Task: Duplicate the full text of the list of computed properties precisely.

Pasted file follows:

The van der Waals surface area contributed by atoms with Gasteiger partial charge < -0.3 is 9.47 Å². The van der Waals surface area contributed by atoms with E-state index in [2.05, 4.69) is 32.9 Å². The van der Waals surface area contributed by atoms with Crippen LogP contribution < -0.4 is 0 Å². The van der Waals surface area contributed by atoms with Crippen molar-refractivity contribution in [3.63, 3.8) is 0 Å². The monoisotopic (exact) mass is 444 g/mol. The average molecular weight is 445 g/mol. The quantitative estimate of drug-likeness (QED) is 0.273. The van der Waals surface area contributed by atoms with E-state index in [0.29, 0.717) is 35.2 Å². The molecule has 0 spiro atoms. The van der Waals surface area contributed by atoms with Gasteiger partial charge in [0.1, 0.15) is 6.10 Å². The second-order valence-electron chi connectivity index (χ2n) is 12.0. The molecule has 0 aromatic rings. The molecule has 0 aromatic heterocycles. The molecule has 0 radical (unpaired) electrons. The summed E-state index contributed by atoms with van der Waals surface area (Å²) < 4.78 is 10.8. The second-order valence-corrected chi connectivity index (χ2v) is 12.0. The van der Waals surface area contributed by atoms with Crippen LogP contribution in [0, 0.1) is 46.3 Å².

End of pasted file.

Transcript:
The van der Waals surface area contributed by atoms with Gasteiger partial charge < -0.3 is 9.47 Å². The van der Waals surface area contributed by atoms with E-state index in [2.05, 4.69) is 32.9 Å². The van der Waals surface area contributed by atoms with Crippen LogP contribution < -0.4 is 0 Å². The van der Waals surface area contributed by atoms with Crippen molar-refractivity contribution in [3.63, 3.8) is 0 Å². The monoisotopic (exact) mass is 444 g/mol. The average molecular weight is 445 g/mol. The quantitative estimate of drug-likeness (QED) is 0.273. The van der Waals surface area contributed by atoms with E-state index in [0.29, 0.717) is 35.2 Å². The molecule has 0 spiro atoms. The van der Waals surface area contributed by atoms with Gasteiger partial charge in [0.1, 0.15) is 6.10 Å². The second-order valence-electron chi connectivity index (χ2n) is 12.0. The molecule has 0 aromatic rings. The molecule has 0 aromatic heterocycles. The molecule has 0 radical (unpaired) electrons. The summed E-state index contributed by atoms with van der Waals surface area (Å²) < 4.78 is 10.8. The second-order valence-corrected chi connectivity index (χ2v) is 12.0. The van der Waals surface area contributed by atoms with Crippen LogP contribution in [0, 0.1) is 46.3 Å².